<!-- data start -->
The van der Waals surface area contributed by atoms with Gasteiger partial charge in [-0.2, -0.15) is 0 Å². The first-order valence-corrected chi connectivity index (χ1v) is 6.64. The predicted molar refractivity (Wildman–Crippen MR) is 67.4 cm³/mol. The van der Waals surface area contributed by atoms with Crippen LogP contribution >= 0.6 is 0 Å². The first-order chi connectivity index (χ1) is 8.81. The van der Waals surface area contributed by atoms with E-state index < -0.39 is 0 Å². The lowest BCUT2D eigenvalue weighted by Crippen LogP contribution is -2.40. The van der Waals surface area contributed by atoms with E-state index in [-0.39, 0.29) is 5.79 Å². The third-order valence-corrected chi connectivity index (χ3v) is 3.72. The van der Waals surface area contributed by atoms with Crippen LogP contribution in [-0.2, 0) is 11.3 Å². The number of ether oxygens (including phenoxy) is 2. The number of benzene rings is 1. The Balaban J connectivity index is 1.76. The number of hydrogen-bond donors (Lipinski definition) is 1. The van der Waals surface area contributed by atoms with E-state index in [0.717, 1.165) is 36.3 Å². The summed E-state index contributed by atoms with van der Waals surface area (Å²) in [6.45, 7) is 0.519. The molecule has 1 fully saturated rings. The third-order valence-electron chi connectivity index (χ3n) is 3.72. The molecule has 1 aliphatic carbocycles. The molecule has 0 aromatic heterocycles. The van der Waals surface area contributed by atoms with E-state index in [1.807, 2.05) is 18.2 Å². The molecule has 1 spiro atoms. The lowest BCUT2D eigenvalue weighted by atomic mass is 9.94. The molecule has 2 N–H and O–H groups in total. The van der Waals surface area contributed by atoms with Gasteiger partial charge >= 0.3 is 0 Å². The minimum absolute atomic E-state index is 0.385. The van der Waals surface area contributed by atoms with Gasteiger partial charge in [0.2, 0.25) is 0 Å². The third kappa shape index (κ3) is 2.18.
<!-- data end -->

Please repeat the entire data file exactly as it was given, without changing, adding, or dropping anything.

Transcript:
The van der Waals surface area contributed by atoms with Gasteiger partial charge in [-0.2, -0.15) is 0 Å². The first-order valence-corrected chi connectivity index (χ1v) is 6.64. The predicted molar refractivity (Wildman–Crippen MR) is 67.4 cm³/mol. The van der Waals surface area contributed by atoms with Crippen LogP contribution >= 0.6 is 0 Å². The first-order chi connectivity index (χ1) is 8.81. The van der Waals surface area contributed by atoms with E-state index < -0.39 is 0 Å². The lowest BCUT2D eigenvalue weighted by Crippen LogP contribution is -2.40. The van der Waals surface area contributed by atoms with E-state index in [-0.39, 0.29) is 5.79 Å². The third-order valence-corrected chi connectivity index (χ3v) is 3.72. The van der Waals surface area contributed by atoms with Crippen LogP contribution in [-0.2, 0) is 11.3 Å². The number of ether oxygens (including phenoxy) is 2. The number of benzene rings is 1. The Balaban J connectivity index is 1.76. The number of hydrogen-bond donors (Lipinski definition) is 1. The van der Waals surface area contributed by atoms with E-state index in [0.717, 1.165) is 36.3 Å². The summed E-state index contributed by atoms with van der Waals surface area (Å²) in [6.45, 7) is 0.519. The molecule has 1 fully saturated rings. The third-order valence-electron chi connectivity index (χ3n) is 3.72. The molecule has 1 aliphatic carbocycles. The molecule has 0 aromatic heterocycles. The van der Waals surface area contributed by atoms with E-state index in [1.807, 2.05) is 18.2 Å². The molecule has 1 spiro atoms. The lowest BCUT2D eigenvalue weighted by atomic mass is 9.94. The molecule has 2 N–H and O–H groups in total. The van der Waals surface area contributed by atoms with Gasteiger partial charge >= 0.3 is 0 Å². The minimum absolute atomic E-state index is 0.385. The van der Waals surface area contributed by atoms with Gasteiger partial charge in [0.2, 0.25) is 0 Å². The third kappa shape index (κ3) is 2.18.